Quietly and out of the spotlight, there have been changes within the senior ranks of the Democratic People’s Republic of Korea’s military. These changes, which have sent some of the DPRK’s most-senior general officers into retirement, would seem to confirm suspicions that Chairman Kim Jong-un is consolidating his power base and shedding generals who oppose Kim’s peace overtures to the South and the United States.
Two weeks ago, I pointed out that none of the “hardline” comments coming from Pyongyang were issued in Kim’s name; they all came from vice-minister-level officials. I theorized that the older generation of military leaders, who had grown fat and happy in their positions of power, felt threatened by the prospect of a permanent peace with the South.
Out with the old…
I specifically mentioned the defense minister Gen. Pak Yong-sik. The 68-year-old Pak was born in 1950, the year the Korean War began. He built his entire career (and likely considerable personal fortune) on the perpetual threat of war with the enemies of “Juche.” But it looks as if Pak has been put out to pasture.
South Korea’s Yonhap News Agency’s Sunday night report has garnered little attention in the American mainstream press, but the news is significant. Kim has replaced the three top officials in the DPRK military hierarchy.
No Kwang-chol, who had been serving as Pak’s first vice minister, has replaced his former boss as minister of the People’s Armed Forces.
General Ri Myong-su, a former aide to the late Kim Jong-il, was serving as chief of staff for the People’s Army. He has been replaced by his deputy, Ri Yong-gil. Whereas Pak was born at the onset of the Korean War, Ri began his military career in it. According to the North Korean Leadership Watch, a web site affiliated with 38 North, a project that recently moved from Johns Hopkins University to the Stimson Center think tank, Ri has survived several previous purges, including one that led to the December 2013 execution of Jang Song-thaek, the vice chairman of the National Defense Commission and Kim Jong-il’s brother-in-law.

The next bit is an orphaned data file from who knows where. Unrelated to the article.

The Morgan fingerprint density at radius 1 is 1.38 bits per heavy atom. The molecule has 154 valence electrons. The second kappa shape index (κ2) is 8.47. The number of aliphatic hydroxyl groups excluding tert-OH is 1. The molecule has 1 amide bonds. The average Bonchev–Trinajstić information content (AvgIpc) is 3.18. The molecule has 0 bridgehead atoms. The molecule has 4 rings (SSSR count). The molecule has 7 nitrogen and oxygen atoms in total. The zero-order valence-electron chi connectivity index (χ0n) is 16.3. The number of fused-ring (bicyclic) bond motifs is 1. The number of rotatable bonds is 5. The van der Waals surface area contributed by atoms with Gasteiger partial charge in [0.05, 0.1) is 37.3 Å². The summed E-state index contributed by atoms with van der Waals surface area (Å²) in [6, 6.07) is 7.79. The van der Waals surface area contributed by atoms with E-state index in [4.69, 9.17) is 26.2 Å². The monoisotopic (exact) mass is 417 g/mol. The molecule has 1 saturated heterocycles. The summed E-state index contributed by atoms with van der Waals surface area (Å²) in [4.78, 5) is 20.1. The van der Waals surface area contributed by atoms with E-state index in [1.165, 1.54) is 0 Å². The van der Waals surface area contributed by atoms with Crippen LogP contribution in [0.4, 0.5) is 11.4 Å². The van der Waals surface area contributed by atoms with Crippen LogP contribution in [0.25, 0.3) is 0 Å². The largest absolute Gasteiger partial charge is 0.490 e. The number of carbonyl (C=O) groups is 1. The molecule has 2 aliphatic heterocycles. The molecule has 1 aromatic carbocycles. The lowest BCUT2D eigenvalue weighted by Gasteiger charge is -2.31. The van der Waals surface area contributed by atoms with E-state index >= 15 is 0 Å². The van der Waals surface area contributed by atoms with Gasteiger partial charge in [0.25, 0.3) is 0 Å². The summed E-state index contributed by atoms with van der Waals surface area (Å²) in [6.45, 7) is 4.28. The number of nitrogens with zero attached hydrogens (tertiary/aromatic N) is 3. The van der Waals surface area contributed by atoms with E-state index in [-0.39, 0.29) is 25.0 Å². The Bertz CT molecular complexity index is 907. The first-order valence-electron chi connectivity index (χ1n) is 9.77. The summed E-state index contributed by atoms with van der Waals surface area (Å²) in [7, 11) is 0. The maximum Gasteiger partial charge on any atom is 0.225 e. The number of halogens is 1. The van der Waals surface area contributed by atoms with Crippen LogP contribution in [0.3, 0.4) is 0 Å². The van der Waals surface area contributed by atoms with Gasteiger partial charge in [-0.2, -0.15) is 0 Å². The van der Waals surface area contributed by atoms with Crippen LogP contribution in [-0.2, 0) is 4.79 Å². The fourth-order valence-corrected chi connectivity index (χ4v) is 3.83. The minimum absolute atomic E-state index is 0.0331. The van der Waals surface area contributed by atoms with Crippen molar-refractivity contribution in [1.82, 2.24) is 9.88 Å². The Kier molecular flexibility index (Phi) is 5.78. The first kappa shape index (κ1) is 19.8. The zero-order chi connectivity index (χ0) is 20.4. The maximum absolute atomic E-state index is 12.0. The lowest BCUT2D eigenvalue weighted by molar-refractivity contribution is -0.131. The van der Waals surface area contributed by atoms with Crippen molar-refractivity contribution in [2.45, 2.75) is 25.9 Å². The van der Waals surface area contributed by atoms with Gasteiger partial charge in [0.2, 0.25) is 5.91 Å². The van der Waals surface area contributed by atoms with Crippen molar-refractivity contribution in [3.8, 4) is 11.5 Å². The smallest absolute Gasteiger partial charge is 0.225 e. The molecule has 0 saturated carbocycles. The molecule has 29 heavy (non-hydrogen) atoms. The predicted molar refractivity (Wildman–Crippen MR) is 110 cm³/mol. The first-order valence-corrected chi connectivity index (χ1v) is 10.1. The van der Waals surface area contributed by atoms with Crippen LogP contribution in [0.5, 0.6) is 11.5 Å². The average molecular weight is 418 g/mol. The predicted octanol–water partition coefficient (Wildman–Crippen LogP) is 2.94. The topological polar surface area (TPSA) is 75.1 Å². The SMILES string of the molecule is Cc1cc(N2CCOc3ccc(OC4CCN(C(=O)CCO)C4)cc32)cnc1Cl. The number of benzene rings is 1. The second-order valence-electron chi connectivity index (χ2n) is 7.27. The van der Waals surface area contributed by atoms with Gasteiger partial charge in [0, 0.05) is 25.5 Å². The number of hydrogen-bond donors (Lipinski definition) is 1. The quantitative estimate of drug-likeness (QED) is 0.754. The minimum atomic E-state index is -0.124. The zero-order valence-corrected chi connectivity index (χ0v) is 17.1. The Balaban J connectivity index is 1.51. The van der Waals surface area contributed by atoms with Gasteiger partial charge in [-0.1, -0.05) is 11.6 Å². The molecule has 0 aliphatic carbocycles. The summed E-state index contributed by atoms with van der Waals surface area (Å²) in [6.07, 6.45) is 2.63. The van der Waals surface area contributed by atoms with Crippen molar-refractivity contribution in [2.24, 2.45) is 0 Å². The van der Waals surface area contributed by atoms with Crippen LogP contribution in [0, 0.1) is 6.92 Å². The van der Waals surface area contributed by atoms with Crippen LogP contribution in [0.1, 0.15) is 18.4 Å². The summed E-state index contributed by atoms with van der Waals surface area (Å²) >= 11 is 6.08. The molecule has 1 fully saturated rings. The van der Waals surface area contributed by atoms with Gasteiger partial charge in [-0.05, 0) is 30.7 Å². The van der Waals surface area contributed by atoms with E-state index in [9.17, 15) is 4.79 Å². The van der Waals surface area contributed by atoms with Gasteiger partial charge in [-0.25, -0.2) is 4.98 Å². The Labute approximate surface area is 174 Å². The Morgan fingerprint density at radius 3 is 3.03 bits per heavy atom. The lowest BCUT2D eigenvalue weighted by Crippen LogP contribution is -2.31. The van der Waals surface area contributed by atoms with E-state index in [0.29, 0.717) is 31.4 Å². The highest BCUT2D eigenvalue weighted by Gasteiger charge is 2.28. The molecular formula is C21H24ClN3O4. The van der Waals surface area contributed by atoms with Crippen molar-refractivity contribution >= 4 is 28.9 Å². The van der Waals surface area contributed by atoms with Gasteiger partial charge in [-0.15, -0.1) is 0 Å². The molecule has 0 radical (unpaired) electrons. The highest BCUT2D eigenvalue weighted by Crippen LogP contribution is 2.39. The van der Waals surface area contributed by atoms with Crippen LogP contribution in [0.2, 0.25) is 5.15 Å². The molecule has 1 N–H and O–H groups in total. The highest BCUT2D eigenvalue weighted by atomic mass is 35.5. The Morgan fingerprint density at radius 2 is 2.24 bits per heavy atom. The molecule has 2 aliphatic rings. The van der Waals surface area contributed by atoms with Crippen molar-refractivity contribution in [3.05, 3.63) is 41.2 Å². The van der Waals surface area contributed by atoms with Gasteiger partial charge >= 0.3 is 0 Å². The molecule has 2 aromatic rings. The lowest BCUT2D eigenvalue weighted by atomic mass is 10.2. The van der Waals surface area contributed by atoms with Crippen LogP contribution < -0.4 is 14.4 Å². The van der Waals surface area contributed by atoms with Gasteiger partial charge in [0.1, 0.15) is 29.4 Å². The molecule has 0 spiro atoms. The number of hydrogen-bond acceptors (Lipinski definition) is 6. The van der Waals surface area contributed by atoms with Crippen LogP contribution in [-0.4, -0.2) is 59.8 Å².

Kim Jong-un brought Ri out of retirement in 2016 to run the general staff. He has now sent him back to retirement. Ri should hope it is left at that.
Finally, Gen. Kim Su-gil became director of the General Political Bureau of the Korean People’s Army, replacing Vice Marshal Kim Jong-gak. He too has had his share of ups and downs in the leadership, but is currently in Kim Jong-un’s good graces.
More to come?
There is no word—yet—on whether Kim Kye-gwan, the senior vice minister of foreign affairs who assailed the U.S. national security adviser, Amb. John Bolton, or Choe Son-hui, another vice minister of foreign affairs, who called Vice President Mike Pence “a political dummy” for his support of the “Libya Model.”
But if these sudden changes in the military power structure are any indication (and I think there are), more changes are coming. Kim Kye-gwan and Choe Son-hui might want to spend a little more time looking over their shoulders.
In February, I was skeptical of North Korea’s intentions. I’m still skeptical. But with each passing day, the idea that Kim Jong-un is genuinely pursuing a different path that his father, grandfather, and all their sycophants, becomes more believable.
We’re still a long way away from genuine long-term peace on the Korean Peninsula. There are a thousand things that could go wrong between now and the June 12 summit it Singapore. There are an additional thousand and one things that could go wrong after it.
But the recent domestic developments inside the Hermit Kingdom would seem to validate the assessment that Kim is clamping-down on dissent within his immediate subordinate leadership. Optimism may well be justified.